Inherent Power Sanctions: Discovery Rules Inadequate Where Party Not Only Failed to Produce But Made Affirmative Misrepresentations to Conceal Document’s Existence — $257,000 Awarded Apply Goodyear’s But-For Causation Test

Goldstein v. Bavelis (In re Bavelis), 2018 U.S. App. LEXIS 32632 (6th Cir. Nov. 19, 2018):

Quick Capital, a company owned by Ted Doukas, held a promissory note signed by George Bavelis, a debtor in Chapter 11 bankruptcy. Quick Capital filed a proof of claim against Bavelis's bankruptcy estate, and then sold and assigned its claim to Socal, an unrelated entity. However, Doukas and his attorney, Gary Goldstein (together, "Doukas"), concealed the assignment from Bavelis and the bankruptcy court, and litigated the entire case as if Quick Capital was still the interested party. After Bavelis finally uncovered the deception, the bankruptcy court ordered Doukas and Goldstein to pay $257,228.31 in sanctions, which represented a portion of Bavelis's costs and attorney's fees.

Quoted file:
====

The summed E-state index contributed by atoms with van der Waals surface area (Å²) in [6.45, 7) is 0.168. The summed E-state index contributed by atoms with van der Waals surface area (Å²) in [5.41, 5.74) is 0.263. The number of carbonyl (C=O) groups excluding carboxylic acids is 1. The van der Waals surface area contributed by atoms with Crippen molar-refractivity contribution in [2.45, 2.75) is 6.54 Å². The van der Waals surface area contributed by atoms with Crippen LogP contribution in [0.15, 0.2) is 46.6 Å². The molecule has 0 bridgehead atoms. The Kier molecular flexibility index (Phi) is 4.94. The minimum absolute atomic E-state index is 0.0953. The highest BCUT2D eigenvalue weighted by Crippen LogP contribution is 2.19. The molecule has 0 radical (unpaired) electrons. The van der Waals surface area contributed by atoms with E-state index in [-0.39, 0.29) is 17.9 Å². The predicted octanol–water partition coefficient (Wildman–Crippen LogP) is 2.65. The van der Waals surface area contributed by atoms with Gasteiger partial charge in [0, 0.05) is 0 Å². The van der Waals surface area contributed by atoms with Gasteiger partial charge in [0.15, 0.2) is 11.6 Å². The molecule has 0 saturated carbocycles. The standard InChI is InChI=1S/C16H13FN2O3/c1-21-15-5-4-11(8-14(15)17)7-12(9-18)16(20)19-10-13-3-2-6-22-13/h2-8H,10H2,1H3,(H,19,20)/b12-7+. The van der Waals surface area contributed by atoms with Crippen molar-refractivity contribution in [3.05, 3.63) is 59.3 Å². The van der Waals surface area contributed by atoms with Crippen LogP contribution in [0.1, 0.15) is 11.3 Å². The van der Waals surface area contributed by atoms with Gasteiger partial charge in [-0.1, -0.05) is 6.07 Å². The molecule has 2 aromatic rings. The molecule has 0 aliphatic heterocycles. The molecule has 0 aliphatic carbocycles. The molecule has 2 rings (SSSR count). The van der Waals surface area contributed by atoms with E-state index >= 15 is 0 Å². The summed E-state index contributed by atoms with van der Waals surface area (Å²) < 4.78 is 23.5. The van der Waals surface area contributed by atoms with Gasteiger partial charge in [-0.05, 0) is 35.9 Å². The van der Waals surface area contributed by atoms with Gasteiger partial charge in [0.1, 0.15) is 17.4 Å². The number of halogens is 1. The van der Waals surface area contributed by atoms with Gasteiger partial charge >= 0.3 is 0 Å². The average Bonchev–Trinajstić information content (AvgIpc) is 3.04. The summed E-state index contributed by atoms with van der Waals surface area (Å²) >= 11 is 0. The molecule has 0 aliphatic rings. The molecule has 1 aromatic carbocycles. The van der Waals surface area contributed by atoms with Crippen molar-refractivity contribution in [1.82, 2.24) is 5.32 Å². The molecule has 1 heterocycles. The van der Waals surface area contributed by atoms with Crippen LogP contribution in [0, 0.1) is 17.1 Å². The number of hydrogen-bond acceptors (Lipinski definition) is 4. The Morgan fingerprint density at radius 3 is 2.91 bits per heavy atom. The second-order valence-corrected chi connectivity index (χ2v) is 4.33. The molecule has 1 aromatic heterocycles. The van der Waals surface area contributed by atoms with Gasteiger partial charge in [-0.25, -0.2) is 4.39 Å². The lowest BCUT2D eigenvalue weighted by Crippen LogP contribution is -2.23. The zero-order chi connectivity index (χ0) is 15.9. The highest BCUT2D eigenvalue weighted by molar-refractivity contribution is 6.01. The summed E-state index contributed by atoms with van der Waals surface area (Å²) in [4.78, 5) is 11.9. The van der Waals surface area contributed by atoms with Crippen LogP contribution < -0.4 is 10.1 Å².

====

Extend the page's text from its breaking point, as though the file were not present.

The principal issue [*2]  concerns the amount of the bankruptcy court's fee award. Doukas claims the bankruptcy court's sanctions were not limited to the costs and fees Bavelis incurred "but for" their bad conduct, as required by Goodyear Tire & Rubber Co. v. Haeger, 137 S. Ct. 1178, 1184, 197 L. Ed. 2d 585 (2017). Because the bankruptcy court properly applied Haeger, we AFFIRM.

I.

This case involved extensive litigation regarding the Chapter 11 bankruptcy. The basic facts of Bavelis's bankruptcy were related in an earlier appeal, which will not be repeated herein. In re Bavelis, 773 F.3d 148, 151-55 (6th Cir. 2014). We affirmed the bankruptcy court's judgment. Id. at 161.

This appeal concerns the conduct of Doukas and his counse

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